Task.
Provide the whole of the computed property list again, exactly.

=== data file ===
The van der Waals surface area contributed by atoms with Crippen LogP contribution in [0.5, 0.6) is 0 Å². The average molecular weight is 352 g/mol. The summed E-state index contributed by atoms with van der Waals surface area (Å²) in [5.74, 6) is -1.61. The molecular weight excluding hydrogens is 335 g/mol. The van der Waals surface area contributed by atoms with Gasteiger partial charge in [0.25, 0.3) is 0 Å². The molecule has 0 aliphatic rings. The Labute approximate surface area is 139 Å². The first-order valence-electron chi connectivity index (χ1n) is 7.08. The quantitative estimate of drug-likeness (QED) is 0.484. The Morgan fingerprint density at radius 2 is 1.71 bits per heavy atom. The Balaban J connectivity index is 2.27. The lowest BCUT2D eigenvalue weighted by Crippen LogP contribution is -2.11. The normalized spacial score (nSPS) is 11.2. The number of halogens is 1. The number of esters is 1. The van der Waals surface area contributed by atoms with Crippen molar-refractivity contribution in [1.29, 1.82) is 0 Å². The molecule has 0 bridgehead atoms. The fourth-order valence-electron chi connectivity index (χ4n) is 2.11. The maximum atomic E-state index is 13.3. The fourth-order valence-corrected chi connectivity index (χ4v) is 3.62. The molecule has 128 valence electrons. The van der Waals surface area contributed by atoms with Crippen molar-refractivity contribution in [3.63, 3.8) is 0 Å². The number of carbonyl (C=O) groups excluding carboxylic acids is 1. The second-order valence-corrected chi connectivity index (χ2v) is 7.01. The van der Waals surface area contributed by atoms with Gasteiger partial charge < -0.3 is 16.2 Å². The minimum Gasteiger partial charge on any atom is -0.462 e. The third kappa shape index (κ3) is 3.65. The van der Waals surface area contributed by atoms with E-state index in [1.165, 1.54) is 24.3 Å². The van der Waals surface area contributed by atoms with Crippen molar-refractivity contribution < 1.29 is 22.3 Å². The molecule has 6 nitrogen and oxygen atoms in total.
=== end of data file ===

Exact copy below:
The van der Waals surface area contributed by atoms with Crippen LogP contribution in [0.5, 0.6) is 0 Å². The average molecular weight is 352 g/mol. The summed E-state index contributed by atoms with van der Waals surface area (Å²) in [5.74, 6) is -1.61. The molecular weight excluding hydrogens is 335 g/mol. The van der Waals surface area contributed by atoms with Gasteiger partial charge in [0.25, 0.3) is 0 Å². The molecule has 0 aliphatic rings. The Labute approximate surface area is 139 Å². The first-order valence-electron chi connectivity index (χ1n) is 7.08. The quantitative estimate of drug-likeness (QED) is 0.484. The Morgan fingerprint density at radius 2 is 1.71 bits per heavy atom. The Balaban J connectivity index is 2.27. The lowest BCUT2D eigenvalue weighted by Crippen LogP contribution is -2.11. The normalized spacial score (nSPS) is 11.2. The number of halogens is 1. The number of esters is 1. The van der Waals surface area contributed by atoms with Crippen molar-refractivity contribution in [1.29, 1.82) is 0 Å². The molecule has 0 bridgehead atoms. The fourth-order valence-electron chi connectivity index (χ4n) is 2.11. The maximum atomic E-state index is 13.3. The fourth-order valence-corrected chi connectivity index (χ4v) is 3.62. The molecule has 128 valence electrons. The van der Waals surface area contributed by atoms with Crippen molar-refractivity contribution in [3.63, 3.8) is 0 Å². The number of carbonyl (C=O) groups excluding carboxylic acids is 1. The second-order valence-corrected chi connectivity index (χ2v) is 7.01. The van der Waals surface area contributed by atoms with Gasteiger partial charge < -0.3 is 16.2 Å². The minimum Gasteiger partial charge on any atom is -0.462 e. The third kappa shape index (κ3) is 3.65. The van der Waals surface area contributed by atoms with E-state index in [1.165, 1.54) is 24.3 Å². The van der Waals surface area contributed by atoms with Crippen molar-refractivity contribution < 1.29 is 22.3 Å². The molecule has 6 nitrogen and oxygen atoms in total.